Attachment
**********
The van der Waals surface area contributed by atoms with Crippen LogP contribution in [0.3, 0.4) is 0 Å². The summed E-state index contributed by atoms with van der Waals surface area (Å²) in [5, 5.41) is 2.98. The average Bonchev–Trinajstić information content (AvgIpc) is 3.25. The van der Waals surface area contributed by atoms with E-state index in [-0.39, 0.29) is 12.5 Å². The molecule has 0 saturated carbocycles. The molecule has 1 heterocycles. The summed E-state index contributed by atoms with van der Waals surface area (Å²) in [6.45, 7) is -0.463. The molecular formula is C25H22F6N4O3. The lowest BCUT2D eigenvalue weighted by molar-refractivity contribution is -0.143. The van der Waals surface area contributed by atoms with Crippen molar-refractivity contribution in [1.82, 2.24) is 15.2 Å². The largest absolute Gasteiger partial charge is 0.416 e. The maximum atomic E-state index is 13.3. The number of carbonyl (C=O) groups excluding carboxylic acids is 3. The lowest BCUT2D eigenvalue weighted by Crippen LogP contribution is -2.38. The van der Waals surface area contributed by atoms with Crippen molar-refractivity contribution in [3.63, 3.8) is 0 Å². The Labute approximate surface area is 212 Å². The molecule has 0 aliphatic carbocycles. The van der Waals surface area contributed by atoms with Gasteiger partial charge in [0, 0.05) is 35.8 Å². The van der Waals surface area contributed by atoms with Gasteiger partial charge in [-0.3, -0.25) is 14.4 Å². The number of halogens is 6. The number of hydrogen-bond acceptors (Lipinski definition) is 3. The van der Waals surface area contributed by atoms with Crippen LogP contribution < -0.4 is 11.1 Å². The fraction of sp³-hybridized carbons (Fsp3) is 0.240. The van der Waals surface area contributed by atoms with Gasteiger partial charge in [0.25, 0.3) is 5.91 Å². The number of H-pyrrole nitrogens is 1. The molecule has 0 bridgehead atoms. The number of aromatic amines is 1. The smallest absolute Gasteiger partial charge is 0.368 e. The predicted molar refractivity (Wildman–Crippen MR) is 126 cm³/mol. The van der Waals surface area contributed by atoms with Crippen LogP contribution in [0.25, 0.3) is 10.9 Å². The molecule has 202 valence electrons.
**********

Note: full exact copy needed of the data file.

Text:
The van der Waals surface area contributed by atoms with Crippen LogP contribution in [0.3, 0.4) is 0 Å². The summed E-state index contributed by atoms with van der Waals surface area (Å²) in [5, 5.41) is 2.98. The average Bonchev–Trinajstić information content (AvgIpc) is 3.25. The van der Waals surface area contributed by atoms with E-state index in [-0.39, 0.29) is 12.5 Å². The molecule has 0 saturated carbocycles. The molecule has 1 heterocycles. The summed E-state index contributed by atoms with van der Waals surface area (Å²) in [6.45, 7) is -0.463. The molecular formula is C25H22F6N4O3. The lowest BCUT2D eigenvalue weighted by molar-refractivity contribution is -0.143. The van der Waals surface area contributed by atoms with Crippen molar-refractivity contribution in [1.82, 2.24) is 15.2 Å². The largest absolute Gasteiger partial charge is 0.416 e. The maximum atomic E-state index is 13.3. The number of carbonyl (C=O) groups excluding carboxylic acids is 3. The lowest BCUT2D eigenvalue weighted by Crippen LogP contribution is -2.38. The van der Waals surface area contributed by atoms with Crippen molar-refractivity contribution in [3.63, 3.8) is 0 Å². The Labute approximate surface area is 212 Å². The molecule has 0 aliphatic carbocycles. The van der Waals surface area contributed by atoms with Gasteiger partial charge in [0, 0.05) is 35.8 Å². The van der Waals surface area contributed by atoms with Gasteiger partial charge in [-0.3, -0.25) is 14.4 Å². The number of halogens is 6. The number of hydrogen-bond acceptors (Lipinski definition) is 3. The van der Waals surface area contributed by atoms with Crippen LogP contribution < -0.4 is 11.1 Å². The fraction of sp³-hybridized carbons (Fsp3) is 0.240. The van der Waals surface area contributed by atoms with Gasteiger partial charge in [0.25, 0.3) is 5.91 Å². The number of H-pyrrole nitrogens is 1. The molecule has 0 bridgehead atoms. The number of aromatic amines is 1. The smallest absolute Gasteiger partial charge is 0.368 e. The predicted molar refractivity (Wildman–Crippen MR) is 126 cm³/mol. The van der Waals surface area contributed by atoms with Crippen LogP contribution in [0.25, 0.3) is 10.9 Å². The molecule has 202 valence electrons.